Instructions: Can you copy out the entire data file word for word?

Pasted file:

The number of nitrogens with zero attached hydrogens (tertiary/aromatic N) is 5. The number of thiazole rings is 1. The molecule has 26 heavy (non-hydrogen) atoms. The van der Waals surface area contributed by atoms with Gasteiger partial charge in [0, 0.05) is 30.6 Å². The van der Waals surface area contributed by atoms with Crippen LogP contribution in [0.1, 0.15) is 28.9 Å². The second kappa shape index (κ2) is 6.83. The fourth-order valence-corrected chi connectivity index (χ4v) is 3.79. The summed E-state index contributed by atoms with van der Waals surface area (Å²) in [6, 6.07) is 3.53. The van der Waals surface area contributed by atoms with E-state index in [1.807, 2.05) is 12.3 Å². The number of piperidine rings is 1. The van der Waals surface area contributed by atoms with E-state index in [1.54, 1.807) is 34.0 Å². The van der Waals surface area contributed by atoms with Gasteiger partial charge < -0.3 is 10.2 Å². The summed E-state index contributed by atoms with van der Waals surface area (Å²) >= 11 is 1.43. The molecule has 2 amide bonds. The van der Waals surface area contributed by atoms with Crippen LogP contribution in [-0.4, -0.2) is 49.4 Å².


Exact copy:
The number of nitrogens with zero attached hydrogens (tertiary/aromatic N) is 5. The number of thiazole rings is 1. The molecule has 26 heavy (non-hydrogen) atoms. The van der Waals surface area contributed by atoms with Gasteiger partial charge in [0, 0.05) is 30.6 Å². The van der Waals surface area contributed by atoms with Crippen LogP contribution in [0.1, 0.15) is 28.9 Å². The second kappa shape index (κ2) is 6.83. The fourth-order valence-corrected chi connectivity index (χ4v) is 3.79. The summed E-state index contributed by atoms with van der Waals surface area (Å²) in [6, 6.07) is 3.53. The van der Waals surface area contributed by atoms with E-state index in [1.807, 2.05) is 12.3 Å². The number of piperidine rings is 1. The van der Waals surface area contributed by atoms with E-state index in [1.54, 1.807) is 34.0 Å². The van der Waals surface area contributed by atoms with Gasteiger partial charge < -0.3 is 10.2 Å². The summed E-state index contributed by atoms with van der Waals surface area (Å²) >= 11 is 1.43. The molecule has 2 amide bonds. The van der Waals surface area contributed by atoms with Crippen LogP contribution in [-0.4, -0.2) is 49.4 Å².